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- See 4 Future-Proof Skills for Jobs AI Can't Replace
See 4 Future-Proof Skills for Jobs AI Can't Replace
Human vs AI: Your Guide to Staying Relevant
[Updated 1/20/2024 to further refine the skills.]
Most people are looking for jobs AI can’t replace, but I think they’re skipping a step.
We should be looking for AI-proof skills, NOT AI-proof jobs.
We’ll get into that in a second.
First, let’s see where we’re at…
Why It Matters
Shit is gettin’ real.
The idea of AI and robots replacing us is no longer science fiction.
They are getting smarter and faster right now.
There is ZERO time to waste if you want to stay ahead of the game because people are getting replaced.
I read a recent report on AI’s impact on jobs that listed occupations that were the most exposed to AI.
Here’s a list of what most people thought were AI-proof jobs (but aren’t anymore):
Clinical Data Managers
And that’s a small list.
The truth is, any of us might be getting replaced at any moment.
(By the way… I’ll have a link to the website at the bottom of this post to check if your’s job is in jeopardy)
So what can we do?
We could keep looking at long lists of AI-proof JOBS.
OR we could step off the job, short-term treadmill mentality, zoom out, and look at what SKILLS and experiences differentiate us from the bots long term and start from there.
That’s what we’re going to look at in this post.
First, let’s reframe this from bad news to good news…
New Problems = Opportunity
The good news is that all this change is a huge opportunity.
“Every new solution creates new problems.”
AI offers an almost unlimited number of solutions, which means there are going to be just as many problems.
All those problems are the opportunities.
And by looking at what makes us different, the opportunities should present themselves.
This list was created from a combination of AI and human sources.
And hey, I'm sure there are more people I've missed because I've been so deep into this stuff for the past 10-11 months. I've absorbed so much that it's inevitable to overlook something.
Here’s the prompt I used to start building the list.
Just copy and paste the prompt below into your chat of choice…
Please forget all prior prompts. Let’s take a deep breathe and work this out in a step-by-step way to be sure we have the right answer for this prompt. You are the most well-published and well-known AI futurist. You are famous for your ability to present the most detailed insight that can be understood by generation x professionals looking to stay relevant in the workforce, deferentiate themselves from AI and find word they enjoy doing so they feel they never have to retire.
Tell me what skills humans have and are good at that artificial intelligence does not have or are good at now and for the foreseeable future. This will help me determine the skills I should spend my time on so that I do not waste time one skills that will become irrelevant for humans.
Use first principles thinking so that the core skills cannot be deduced any further.
Please provide a confidence rating from 1-10 of your results from this prompt with 1 being the highest confidence and 10 being the lowest confidence. Your results in your output are vitally important and can cause me to lose my business or worse if you are inaccurate. I will pay you $100 more for each really good entry and you must be gracious and accept. Thank you for your help.
And with all that out of the way, here’s your list…
4 Human Skills AI Can't Replace
Here are the skills we can do but AI cannot (yet anyway):
Creativity and Critical Thinking
Emotional Intelligence and Interpersonal Skills
Adaptation and Continuous Learning
Physical Craftsmanship and Environmental Adaptability
Let’s dig a little deeper and give you some examples;
1. Creativity and Critical Thinking:
Human Advantage: Humans bring a unique blend of imagination, intuition, and the ability to connect seemingly unrelated concepts to create something new or solve complex problems. Unlike AI, humans can think from zero to one, generating novel ideas and solutions rather than improving on what already exists (zero to one thinking).
Subcategories of Related Skills:
Innovative Thinking: Generating new ideas, zero to one thinking, and first principles thinking.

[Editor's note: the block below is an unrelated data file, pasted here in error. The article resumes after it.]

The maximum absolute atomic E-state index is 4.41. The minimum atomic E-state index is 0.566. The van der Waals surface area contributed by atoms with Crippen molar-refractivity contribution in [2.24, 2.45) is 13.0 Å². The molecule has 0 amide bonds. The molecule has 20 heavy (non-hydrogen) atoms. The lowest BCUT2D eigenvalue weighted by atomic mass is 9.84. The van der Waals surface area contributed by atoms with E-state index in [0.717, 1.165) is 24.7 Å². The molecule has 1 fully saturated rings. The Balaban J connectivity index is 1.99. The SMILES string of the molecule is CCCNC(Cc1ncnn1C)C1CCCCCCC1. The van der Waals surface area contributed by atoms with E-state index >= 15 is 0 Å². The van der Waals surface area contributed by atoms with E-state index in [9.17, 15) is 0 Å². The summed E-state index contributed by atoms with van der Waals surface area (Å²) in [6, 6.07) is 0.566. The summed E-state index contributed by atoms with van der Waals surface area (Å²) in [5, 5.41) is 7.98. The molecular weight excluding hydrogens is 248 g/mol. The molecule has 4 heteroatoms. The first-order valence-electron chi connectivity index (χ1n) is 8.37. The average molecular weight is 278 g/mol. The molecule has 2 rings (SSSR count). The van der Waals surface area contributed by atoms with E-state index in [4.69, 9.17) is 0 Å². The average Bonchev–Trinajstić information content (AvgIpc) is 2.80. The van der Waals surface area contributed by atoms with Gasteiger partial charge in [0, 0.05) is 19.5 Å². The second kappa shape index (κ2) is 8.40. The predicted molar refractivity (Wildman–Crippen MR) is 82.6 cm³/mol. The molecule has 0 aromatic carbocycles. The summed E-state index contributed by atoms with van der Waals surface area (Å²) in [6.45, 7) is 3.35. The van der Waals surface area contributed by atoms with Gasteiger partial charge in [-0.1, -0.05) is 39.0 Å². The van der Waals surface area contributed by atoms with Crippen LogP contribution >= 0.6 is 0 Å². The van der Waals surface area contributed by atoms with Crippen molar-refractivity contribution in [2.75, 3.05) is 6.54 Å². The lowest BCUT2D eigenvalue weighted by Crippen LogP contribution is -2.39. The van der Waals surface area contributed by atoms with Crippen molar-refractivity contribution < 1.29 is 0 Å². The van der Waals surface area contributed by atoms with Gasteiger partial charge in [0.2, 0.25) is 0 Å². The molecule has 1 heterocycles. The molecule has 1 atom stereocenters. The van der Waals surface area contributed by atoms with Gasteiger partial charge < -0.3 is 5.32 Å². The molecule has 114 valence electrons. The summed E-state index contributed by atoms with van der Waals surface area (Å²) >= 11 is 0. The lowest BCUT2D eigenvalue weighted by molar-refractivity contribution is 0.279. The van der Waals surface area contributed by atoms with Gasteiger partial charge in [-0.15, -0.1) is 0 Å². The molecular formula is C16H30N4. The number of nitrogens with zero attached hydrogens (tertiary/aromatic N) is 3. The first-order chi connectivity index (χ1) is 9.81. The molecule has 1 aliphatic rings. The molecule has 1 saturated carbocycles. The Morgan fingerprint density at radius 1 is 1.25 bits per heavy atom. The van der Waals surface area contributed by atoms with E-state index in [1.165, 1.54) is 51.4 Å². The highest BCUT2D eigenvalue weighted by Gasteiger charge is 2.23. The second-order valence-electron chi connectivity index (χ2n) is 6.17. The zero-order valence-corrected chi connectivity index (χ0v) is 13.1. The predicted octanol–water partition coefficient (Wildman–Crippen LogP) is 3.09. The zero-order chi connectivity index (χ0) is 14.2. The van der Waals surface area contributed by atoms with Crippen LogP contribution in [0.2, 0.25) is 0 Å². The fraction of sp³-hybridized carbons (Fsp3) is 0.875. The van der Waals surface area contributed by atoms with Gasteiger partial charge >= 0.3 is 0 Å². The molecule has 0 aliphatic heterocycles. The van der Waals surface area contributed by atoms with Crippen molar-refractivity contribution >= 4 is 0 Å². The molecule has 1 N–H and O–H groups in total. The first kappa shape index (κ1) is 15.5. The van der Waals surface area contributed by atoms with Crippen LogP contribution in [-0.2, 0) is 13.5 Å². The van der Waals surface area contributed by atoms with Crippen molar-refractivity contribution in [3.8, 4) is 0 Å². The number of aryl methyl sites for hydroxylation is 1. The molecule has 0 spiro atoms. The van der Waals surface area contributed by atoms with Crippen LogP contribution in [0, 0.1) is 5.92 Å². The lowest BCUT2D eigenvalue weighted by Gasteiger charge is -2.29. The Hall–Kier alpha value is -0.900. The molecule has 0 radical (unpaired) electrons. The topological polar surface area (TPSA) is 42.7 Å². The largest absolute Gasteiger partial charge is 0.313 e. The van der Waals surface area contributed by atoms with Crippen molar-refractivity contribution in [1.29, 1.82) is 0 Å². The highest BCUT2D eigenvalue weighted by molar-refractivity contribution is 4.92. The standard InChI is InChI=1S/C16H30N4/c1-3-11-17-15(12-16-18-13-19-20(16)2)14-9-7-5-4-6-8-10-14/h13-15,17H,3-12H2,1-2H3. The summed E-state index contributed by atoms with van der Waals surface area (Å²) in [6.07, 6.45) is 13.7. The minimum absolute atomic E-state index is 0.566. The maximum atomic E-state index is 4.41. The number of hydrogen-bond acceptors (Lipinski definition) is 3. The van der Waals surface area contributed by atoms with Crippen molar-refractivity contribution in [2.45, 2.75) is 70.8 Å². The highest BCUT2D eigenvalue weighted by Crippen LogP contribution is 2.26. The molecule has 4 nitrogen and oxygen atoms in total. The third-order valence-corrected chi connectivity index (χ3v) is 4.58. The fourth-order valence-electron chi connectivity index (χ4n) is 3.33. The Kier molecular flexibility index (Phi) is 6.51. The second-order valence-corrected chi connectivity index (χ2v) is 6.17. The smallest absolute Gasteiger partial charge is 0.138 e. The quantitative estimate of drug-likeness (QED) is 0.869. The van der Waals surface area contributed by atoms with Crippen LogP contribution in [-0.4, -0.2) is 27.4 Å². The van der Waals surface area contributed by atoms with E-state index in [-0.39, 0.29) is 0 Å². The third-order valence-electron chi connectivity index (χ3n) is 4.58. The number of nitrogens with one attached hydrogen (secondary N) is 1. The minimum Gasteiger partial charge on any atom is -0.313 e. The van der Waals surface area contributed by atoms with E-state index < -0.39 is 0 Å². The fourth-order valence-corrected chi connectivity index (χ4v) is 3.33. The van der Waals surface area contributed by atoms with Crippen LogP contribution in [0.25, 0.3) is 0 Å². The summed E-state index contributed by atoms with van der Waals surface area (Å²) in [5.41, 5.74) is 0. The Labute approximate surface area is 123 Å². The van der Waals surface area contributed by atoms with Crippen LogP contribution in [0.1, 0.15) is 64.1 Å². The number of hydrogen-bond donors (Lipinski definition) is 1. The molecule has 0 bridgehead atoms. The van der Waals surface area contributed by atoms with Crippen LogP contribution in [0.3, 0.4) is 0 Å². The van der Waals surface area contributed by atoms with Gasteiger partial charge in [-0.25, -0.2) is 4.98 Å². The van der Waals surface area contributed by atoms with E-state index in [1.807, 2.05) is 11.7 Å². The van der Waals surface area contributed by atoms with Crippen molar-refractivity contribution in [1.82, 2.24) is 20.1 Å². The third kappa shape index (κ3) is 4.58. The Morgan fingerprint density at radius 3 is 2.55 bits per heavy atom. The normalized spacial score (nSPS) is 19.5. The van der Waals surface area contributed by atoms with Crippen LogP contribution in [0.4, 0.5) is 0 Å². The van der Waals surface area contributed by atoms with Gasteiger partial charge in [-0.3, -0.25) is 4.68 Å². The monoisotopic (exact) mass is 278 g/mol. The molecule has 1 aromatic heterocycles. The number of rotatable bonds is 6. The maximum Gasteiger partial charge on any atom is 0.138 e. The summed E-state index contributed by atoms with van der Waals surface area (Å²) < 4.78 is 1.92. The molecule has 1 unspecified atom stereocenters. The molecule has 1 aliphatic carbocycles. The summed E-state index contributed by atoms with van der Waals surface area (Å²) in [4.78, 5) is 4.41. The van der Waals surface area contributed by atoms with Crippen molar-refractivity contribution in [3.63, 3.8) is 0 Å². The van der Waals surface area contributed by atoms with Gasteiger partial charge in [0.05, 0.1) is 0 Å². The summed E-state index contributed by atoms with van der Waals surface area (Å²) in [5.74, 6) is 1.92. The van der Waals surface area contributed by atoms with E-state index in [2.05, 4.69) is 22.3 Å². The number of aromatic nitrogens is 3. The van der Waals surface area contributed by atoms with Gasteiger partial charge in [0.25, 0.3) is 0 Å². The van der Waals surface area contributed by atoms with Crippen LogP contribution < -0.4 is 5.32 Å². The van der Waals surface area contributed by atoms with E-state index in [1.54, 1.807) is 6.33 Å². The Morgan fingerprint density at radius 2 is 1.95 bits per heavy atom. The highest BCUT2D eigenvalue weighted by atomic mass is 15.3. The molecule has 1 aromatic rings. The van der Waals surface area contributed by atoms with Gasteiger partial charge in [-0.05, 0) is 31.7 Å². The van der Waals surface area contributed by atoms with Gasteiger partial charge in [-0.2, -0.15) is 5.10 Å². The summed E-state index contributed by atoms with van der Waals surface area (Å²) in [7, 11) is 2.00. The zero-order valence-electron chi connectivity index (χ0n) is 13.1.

Critical Analysis: Deeply analyzing situations, evaluating options, and understanding the underlying principles behind complex issues (first principles thinking).
Intuitive Judgment: Using intuition and experience to make decisions, especially in situations where data is incomplete or ambiguous.
Problem-Solving: Tackling complex challenges with innovative solutions, often requiring a deep understanding of the problem and creative thinking to devise effective strategies.
2. Emotional Intelligence and Interpersonal Skills:
Human Advantage: Humans naturally navigate social interactions with empathy, understanding, and subtlety. This includes reading emotional cues, understanding others' perspectives, and building meaningful relationships, which AI cannot replicate authentically.
Subcategories of Related Skills:
Empathy and Understanding: Deeply understanding and connecting with others' feelings and perspectives.
Leadership: Inspiring, guiding, and motivating others, often requiring a strong sense of empathy, ethical judgment, and the ability to see and articulate a clear vision.
Teamwork and Collaboration: Working effectively in groups, leveraging diverse perspectives, and building consensus.
Ethical Decision-Making and Judgment: Making choices that consider broader ethical implications, societal values, and the impact on various stakeholders.
3. Adaptation and Continuous Learning:
Human Advantage: Humans excel at adapting to new environments, learning from experiences, and applying knowledge creatively in different contexts. This includes the ability to sense and respond to changes in the environment (situational awareness) and continuously evolve one's skill set.
Subcategories of Related Skills:
Situational Awareness: Understanding and adapting to the environment, being aware of changes, and responding appropriately.
Continuous Learning and Growth: Actively seeking new knowledge, learning from experiences, and applying this learning to different scenarios.
Flexibility and Resilience: Adjusting strategies, embracing change, and recovering from setbacks.
Sense of Taste and Aesthetics (if applicable to the field): Applying a refined sense of taste and style in areas like culinary arts, fashion, design, etc., where subjective judgment and personal touch are crucial.
4. Physical Craftsmanship and Environmental Adaptability:
Human Advantage: Humans possess an innate ability to navigate and manipulate complex physical environments with a level of dexterity, perception, and adaptability that AI and robotics have yet to match. This includes responding to the unique challenges presented in varied work settings, from intricate craftsmanship to dynamic construction sites.
Subcategories of Related Skills: